Japanese forces invaded Burma during World War II, and Rangoon fell on March 8, 1942. Foreign civilians were forced to make a hasty exit to India. Hundreds tried to make it through the jungles, but many died en route. I happened to know personally the officer in charge of evacuation, so I was able to secure tickets on one of the last cargo boats to leave Rangoon for Calcutta. Leaving our house and most of our belongings in such a hurry was a sad moment for all of us. Burma was occupied by the Japanese from 1942 to 1945.
Our finances were low when we reached India, and finding employment was not easy. This resulted in a test of faith. I met a British officer who offered me a lucrative noncombatant job, but it involved serving as part of the military establishment. With Jehovah’s help, I was able to turn down the offer and thus keep a clear Christian conscience. (Isaiah 2:2-4) In other ways too, we felt the loving hand of Jehovah.
We settled in New Delhi, India’s capital, where accommodations were almost impossible to get. Nevertheless, we found a spacious apartment right in the heart of the city. It had a large lounge with an independent entrance, and this room served for the next few years as the Kingdom Hall for the Delhi Congregation of Jehovah’s Witnesses. However, because of the ban placed in 1941 on all Watch Tower Society publications in India, we were unable to obtain Bible literature.
How the Ban Was Lifted
One Sunday in 1943, those attending services at Delhi’s churches received a leaflet signed by 13 clergymen of different churches. It warned: “CITIZENS OF DELHI BEWARE OF JEHOVAH’S WITNESSES.” The charge was that we had been banned in India for political reasons.
With the approval of the branch office in Bombay, we quickly printed and distributed a leaflet that exposed the clergy. Since I was the presiding overseer, my name and address were printed at the bottom of the strongly worded leaflet. Soon afterward, when the police found Margrit Hoffman and me distributing copies of the leaflet, we were arrested and imprisoned. However, we were soon released on bail.
Later, in the course of her ministry, Margrit called at the home of Sir Srivastava, a well-known minister in the Indian viceroy’s cabinet. Sir Srivastava received her hospitably, and during the conversation, she told him that our literature had been unjustly banned in India. That day Margrit happened also to meet a parliament member from the state of Madras. He was in the city to attend a parliament meeting. She mentioned to him the unfairness of the ban placed on our literature, and he promised to raise the question at an upcoming meeting.
At the time, I was working as a physiotherapist at a local hospital. Well, Sir Srivastava happened to sustain an injury, and the hospital sent me to see if physiotherapy might help him. I found Sir Srivastava to be an amiable person, and as we chatted, I mentioned casually that Miss Hoffman and I had been released from prison on bail. I explained that it was because of clergy pressure that our Bible literature had been banned on political grounds but that we were absolutely nonpolitical. Our branch representative, Edwin Skinner, I continued, had made requests for an interview to explain our position, but he had been turned down.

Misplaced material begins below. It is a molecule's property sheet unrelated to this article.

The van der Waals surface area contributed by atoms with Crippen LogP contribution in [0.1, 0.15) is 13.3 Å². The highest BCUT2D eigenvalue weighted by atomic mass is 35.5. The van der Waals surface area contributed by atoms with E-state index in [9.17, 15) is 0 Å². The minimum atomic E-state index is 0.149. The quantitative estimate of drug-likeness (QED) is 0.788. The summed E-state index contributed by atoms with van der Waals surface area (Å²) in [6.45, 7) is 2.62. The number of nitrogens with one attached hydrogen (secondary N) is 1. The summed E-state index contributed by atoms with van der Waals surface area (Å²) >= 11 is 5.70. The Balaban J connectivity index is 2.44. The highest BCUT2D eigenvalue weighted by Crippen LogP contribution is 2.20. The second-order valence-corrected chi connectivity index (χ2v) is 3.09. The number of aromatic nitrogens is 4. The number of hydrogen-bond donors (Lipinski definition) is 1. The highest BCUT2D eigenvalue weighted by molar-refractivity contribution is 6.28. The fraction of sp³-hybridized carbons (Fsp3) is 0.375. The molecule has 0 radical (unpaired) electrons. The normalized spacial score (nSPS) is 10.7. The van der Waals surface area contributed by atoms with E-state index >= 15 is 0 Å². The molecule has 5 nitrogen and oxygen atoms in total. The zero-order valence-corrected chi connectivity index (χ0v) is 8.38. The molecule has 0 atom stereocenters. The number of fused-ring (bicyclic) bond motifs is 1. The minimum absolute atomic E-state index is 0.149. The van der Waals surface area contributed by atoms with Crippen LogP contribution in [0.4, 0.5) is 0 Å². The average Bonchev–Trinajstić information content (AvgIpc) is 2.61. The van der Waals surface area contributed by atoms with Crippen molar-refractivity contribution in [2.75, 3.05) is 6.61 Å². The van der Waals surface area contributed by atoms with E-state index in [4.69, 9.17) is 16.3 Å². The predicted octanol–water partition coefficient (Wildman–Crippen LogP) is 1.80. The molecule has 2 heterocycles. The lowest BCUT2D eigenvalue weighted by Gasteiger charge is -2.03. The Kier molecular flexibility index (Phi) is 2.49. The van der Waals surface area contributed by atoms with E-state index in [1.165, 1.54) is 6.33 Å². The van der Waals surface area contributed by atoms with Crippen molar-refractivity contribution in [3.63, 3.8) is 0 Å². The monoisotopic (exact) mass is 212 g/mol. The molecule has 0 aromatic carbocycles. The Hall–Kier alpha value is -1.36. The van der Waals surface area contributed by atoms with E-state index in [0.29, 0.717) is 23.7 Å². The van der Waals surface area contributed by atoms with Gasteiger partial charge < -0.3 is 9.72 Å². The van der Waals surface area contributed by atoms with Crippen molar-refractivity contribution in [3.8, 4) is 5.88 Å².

A couple of days later, Sir Srivastava told me: “Mr. Jenkins [the government official who had been unfavorable toward our work] will be retiring in a few days, and his place will be taken by Sir Francis Mudie. Ask Mr. Skinner to come up, and I will introduce him to Sir Francis.”
Sir Srivastava arranged the meeting as he had promised. During it, Sir Francis Mudie told Brother Skinner: “I cannot promise you anything, but I will look into the matter.” Since parliament was to open in a few days, Brother Skinner stayed to see the outcome. True to his word, the parliament member from Madras stood up and asked: “Is it true that the Watch Tower Bible and Tract Society’s publications are banned for political reasons?”
“No, the ban was imposed on precautionary grounds,” Sir Francis Mudie replied, “but the government has now decided to rescind the ban.”
What a thrilling moment it was for us when we heard that news! A week later the branch office in Bombay received a letter confirming the end of the ban.
Back to War-Ravaged Burma
British rule returned to Burma after World War II, and ten of us Witnesses went back to Rangoon a few months later. We were glad to see the few remaining local Witnesses again. The country was in a sad state. Public services, including electricity and public transportation, were unavailable. So we bought a jeep from the military and put it to good use in hauling people to the meetings that we had organized soon after our return.
An interested person offered us land, and with the help of kindly people in the area, we built a good-sized Kingdom Hall. It was constructed of stout bamboo posts, matted bamboo walls, and a thatched roof. Here, in April 1947, Nathan H. Knorr, then president of the Watch Tower Society, and his secretary, Milton G. Henschel, gave talks during their visit to Rangoon. At the time, we had 19 Witnesses in all of Burma. But Brother Knorr’s public talk, held at the New Excelsior Theatre, was attended by 287!
We Settle in Australia
On January 4, 1948, Burma was granted independence from Great Britain, and most Europeans considered it best to leave the country. After prayerful consideration, Phyllis and I decided to take our daughter and immigrate to Australia. We settled in Perth, Western Australia’s capital.
Leaving Burma again, and this time permanently, was a very sad moment for us. From time to time, we heard from the dear ones there, and we were happy to know that the Kingdom work was moving ahead steadily in that country.
Beginning in 1978, for four years we had the pleasure of serving all the Greek-speaking congregations in the major Australian cities. This meant extensive travel, since it is over 2,600 miles [4,200 km] from the west coast to the east coast of this large country. After a while, the climate, which differs considerably from one state to another, contributed to a decline in our health. So we again settled in Perth, where I continue to serve as an elder in one of the city’s 44 congregations.
As the years have gone by, my eyesight has grown poorer, and reading has become difficult. Yet, despite health problems, our hearts are still young. We are both waiting confidently for the happy day when all who fear Jehovah will see the sunshine of his favor “shine forth, with healing in its wings; and [we] will actually go forth and paw the ground like fattened calves.”—Malachi 4:2.*
On December 13, 1992, while this life story was being completed, Brother Tsatos fell asleep in death.
[Picture on page 24]
My family with Brothers Henschel and Knorr in Burma (Myanmar) in 1947
[Picture on page 25]
Basil Tsatos and his wife, Phyllis, in Australia